By Charlie Kay
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Naomi is a candid yet sensitively presented theatre experience which radiates love from start to finish. The work explores the life and suicide of a woman named Naomi from the perspective of eight characters all embodied by performer and creator, Patrick Livesey.
As I enter into the theatre, I am met by an illuminated, LED triangular frame, encompassing a honey-comb mesh, standing at the back of the stage. Livesey enters from stage left carrying a bag, the contents of which will be pulled out ceremoniously throughout the show and attached to the mesh. Set designer Xandra Roberts, has created a visually striking piece that evolves throughout the performance. I don’t believe it is coincidental that a shape synonymous with strength and support is the most enduring source of light throughout the show. I interpret the triangle to be a reflection of Naomi’s vibrant and powerful personality which has left its mark on those in her life. Roberts demonstrates both innovation and clarity within her impressive work.
Something truly remarkable within Noami is the lighting design by Matt Ralph, which is intricate and deliberate in its arrangement. Each of the eight characters has their own lighting, some harsh, some soft. Some warm, some cool. The scheme of each character is lucid and carries Livesey’s engaging performance even further, as they are back and front lit by a spectrum of hues throughout.
Naomi’s score is a beautiful and eclectic collection composed by Biddy Connor. Connor’s soundscapes rise during moments of interlude from Livesey’s verbal storytelling and create a powerful backdrop to the objects they pull from the bag. Connor doesn’t allow herself to be confined to a single stylistic choice, utilising different instruments and sounds for each piece. However, the pieces still fit together, much like the pieces of Naomi they accompany to form a complete picture.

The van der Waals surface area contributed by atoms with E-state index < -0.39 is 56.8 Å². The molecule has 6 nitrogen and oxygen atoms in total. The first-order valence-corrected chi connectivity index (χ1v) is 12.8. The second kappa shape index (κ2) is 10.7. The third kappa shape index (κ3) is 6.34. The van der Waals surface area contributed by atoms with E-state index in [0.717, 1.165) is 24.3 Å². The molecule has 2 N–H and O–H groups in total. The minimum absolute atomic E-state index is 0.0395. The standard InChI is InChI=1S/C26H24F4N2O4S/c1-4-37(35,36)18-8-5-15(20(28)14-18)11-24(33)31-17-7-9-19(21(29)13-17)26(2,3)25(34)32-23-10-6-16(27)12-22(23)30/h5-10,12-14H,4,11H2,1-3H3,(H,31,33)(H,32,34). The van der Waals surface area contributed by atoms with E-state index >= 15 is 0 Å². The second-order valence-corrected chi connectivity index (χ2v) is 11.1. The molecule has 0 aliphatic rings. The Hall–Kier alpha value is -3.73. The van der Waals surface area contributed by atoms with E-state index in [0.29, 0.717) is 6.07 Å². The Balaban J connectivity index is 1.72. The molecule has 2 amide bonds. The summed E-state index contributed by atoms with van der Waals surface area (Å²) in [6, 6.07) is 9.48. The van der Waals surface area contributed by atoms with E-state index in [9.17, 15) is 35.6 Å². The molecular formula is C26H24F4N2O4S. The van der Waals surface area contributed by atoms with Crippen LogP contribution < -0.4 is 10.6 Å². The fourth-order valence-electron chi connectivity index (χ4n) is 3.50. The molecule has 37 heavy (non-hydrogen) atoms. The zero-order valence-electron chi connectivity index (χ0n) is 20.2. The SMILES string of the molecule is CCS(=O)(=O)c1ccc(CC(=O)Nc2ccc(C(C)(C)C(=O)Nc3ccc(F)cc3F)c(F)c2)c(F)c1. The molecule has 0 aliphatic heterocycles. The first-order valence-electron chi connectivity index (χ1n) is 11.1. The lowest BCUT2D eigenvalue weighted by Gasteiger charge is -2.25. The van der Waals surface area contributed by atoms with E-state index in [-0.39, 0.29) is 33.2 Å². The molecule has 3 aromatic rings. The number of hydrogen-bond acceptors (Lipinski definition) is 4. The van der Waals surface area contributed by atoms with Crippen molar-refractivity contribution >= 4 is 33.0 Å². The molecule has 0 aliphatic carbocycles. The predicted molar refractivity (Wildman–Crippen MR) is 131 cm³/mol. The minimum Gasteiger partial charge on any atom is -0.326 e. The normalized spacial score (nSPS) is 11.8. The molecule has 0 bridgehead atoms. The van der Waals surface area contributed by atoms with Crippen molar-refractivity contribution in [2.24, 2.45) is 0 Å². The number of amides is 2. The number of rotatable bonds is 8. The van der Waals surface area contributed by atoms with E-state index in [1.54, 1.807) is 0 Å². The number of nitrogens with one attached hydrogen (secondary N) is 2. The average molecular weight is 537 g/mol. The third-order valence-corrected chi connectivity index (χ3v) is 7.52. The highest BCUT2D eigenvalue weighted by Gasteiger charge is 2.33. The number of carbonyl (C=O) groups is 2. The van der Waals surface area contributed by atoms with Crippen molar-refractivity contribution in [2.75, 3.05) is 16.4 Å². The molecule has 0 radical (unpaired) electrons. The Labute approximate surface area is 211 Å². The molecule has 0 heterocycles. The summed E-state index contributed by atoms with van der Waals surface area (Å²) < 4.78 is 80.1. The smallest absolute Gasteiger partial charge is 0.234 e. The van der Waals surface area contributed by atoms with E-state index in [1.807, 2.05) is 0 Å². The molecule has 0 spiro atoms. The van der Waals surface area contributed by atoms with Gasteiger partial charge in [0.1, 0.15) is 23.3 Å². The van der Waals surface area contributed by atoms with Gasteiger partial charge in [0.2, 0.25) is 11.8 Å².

The performance given by Patrick Livesey is raw and hypnotic. Livesey moves from character to character with chameleon-like precision in their embodiment of each individual’s mannerisms, speech and quirks. Delicately directed by Bronwen Colemen, Livesey’s characterisation is a wonder to behold. Coleman and Livesey make for a fearsome duo, both having a hand in producing this revelatory theatre experience.
Naomi explores the subjective nature of memory in the wake of loss, and the varying perceptions of mental illness. Despite the contrasting views expressed, all the characters are linked together by their common love for Naomi. The way the narrative is structured allows for much needed moments of relief after the emotional monologues. I both see and hear the audience around me simultaneously laughing and sniffing as they wipe away their tears. Livesey does not shy away from content discussing suicide and mental illness but also concludes the performance by informing the audience of the resources available in the digital program if the found themselves triggered by the show’s content.
Every element of Naomi has been artfully (and lovingly) crafted by the skilled team behind this masterful work.